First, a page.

WASHINGTON -- A handful of new national polls conducted in the immediate aftermath of Osama bin Laden's death reveal happiness and relief combined with improving perceptions of President Barack Obama's handling of terrorism and the war in Afghanistan. The results are more mixed when it comes to the expected bounce in his overall job approval rating.
The surveys, which were all conducted in just one day, show overwhelming public support for the commando raid that killed bin Laden:
- A USA Today/Gallup poll finds 93 percent approval of the raid, with almost as many, 79 percent, saying they consider the killing bin Laden extremely or very important.
- A CNN/Opinion Research Corporation survey finds most Americans feel either thrilled (37 percent) or happy (42 percent) about the death of bin Laden, while only 4 percent are unhappy.
- A Washington Post/Pew Research Center survey asks how Americans feel about bin Laden's death. It finds most respondents are relieved (72 percent), proud (60 percent) and happy (58 percent). (Participants could agree with more than one feeling.)
Two of the polls show big increases in ratings of Obama's handling of terrorism and the Afghanistan War. Specifically, the CNN poll shows a 7 point jump in approval of the president's handling of both "terrorism" (60 to 67 percent) and "the situation in Afghanistan" (from 51 to 58 percent) since January. The Washington Post/Pew Research poll shows even bigger gains on Obama's handling of "the threat of terrorism" (up from 56 to 69 percent approval) and "the situation in Afghanistan" (44 to 60 percent) compared to identically worded questions asked on a Washington Post/ABC News poll in April.
Washington Post's Monday night poll also shows a big increase, from 49 percent to in December to 64 percent now, in the number who believe that the U.S. will succeed "in achieving its goals in Afghanistan." Meanwhile, the number who think the U.S. will fail has fallen from 39 to 26 percent. The poll shows a continuing divide on whether to keep troops in Afghanistan "until the situation as stabilized" (47 percent) or remove them "as soon as possible" (48 percent).
The surveys are less consistent, however, when it comes to change in Obama's overall job rating:
- The Washington Post/Pew Research overnight survey shows a 9 point jump to 56 percent approval. Separate surveys conducted in April by the Pew Research Center and by ABC News/Washington Post from the same month both pegged Obama's approval rating at 47 percent.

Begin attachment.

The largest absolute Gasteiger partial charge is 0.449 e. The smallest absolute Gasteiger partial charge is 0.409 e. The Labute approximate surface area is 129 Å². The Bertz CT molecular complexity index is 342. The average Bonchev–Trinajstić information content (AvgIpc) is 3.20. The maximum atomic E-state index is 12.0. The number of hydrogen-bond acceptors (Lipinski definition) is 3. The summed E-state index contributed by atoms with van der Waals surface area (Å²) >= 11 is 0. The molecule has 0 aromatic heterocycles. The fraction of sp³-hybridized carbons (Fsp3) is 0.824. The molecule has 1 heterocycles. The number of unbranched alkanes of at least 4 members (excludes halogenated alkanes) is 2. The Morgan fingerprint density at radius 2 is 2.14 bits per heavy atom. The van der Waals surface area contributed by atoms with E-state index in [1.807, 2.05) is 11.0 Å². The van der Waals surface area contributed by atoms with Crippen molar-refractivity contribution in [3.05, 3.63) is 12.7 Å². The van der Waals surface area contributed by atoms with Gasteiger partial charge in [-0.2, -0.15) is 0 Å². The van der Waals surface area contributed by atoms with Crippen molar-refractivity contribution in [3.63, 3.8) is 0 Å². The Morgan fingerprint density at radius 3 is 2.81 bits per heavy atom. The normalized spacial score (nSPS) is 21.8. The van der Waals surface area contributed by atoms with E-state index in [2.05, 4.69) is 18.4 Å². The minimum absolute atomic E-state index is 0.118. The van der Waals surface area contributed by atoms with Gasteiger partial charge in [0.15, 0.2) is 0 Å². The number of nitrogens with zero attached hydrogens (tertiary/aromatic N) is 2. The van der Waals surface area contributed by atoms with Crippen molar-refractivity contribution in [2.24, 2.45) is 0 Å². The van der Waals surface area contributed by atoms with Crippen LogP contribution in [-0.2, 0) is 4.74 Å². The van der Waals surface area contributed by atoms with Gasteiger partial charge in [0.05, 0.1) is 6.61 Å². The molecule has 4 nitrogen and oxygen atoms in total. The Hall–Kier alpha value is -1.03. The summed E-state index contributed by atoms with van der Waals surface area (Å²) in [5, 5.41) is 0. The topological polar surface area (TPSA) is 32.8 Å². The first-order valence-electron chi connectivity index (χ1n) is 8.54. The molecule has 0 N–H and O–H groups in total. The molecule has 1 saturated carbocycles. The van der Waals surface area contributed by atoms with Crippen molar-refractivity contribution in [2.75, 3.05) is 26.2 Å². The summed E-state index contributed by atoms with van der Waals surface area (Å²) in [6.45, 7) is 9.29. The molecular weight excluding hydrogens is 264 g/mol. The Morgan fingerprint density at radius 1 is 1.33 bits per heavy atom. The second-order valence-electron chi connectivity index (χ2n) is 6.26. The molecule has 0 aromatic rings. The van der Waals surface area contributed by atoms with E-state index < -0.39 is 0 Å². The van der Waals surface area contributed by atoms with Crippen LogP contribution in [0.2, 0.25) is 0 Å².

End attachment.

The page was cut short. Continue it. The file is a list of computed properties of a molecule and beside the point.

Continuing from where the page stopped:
- The CNN poll from Monday night finds Obama's overall job approval rising by just a single percentage point (from 51 to 52 percent) compared to interviews conducted on Friday and Saturday nights.
Not surprisingly, the two surveys find little or no change in ratings of Obama on the economy, the deficit and other issues. (If Gallup -- the other overnight survey -- asked for Obama approval ratings, they have not yet released the results.)
All of these results should be interpreted with caution, given the unique challenges of conducting a survey in a single evening. Many randomly selected respondents will not be available an any given evening, and those who are available and willing to participate may be more attuned to the day's news than those out of reach or unwilling. The sample methods are also different: Both the USA Today/Gallup and Washington Post/Pew Research surveys involve samples of both landline and mobile phones, while the CNN survey called landline phones only.
Presidents have historically seen their overall approval ratings spike in the wake of military action or national security crises, only to fade in a matter of months. We will need to wait a week or so for more surveys conducted over longer periods to know just how large the president's bin Laden bounce may be.
But there are two more interesting questions going forward. How long will the apparent improvement in the ratings of Obama's handling of terrorism and the war persists? And, more importantly, to what degree will this weekend's developments change the reality of the war in Afghanistan rather than just the perception of it?
UPDATE: A new CBS News/New York Times survey released on Wednesday shows an 11 point increase in Obama's overall job rating, up to 57 percent from 46 percent last month. The new survey used a "panel-back" methodology that recontacted respondents on May 2 and 3 that had previously been interviewed between April 28 and May 1.
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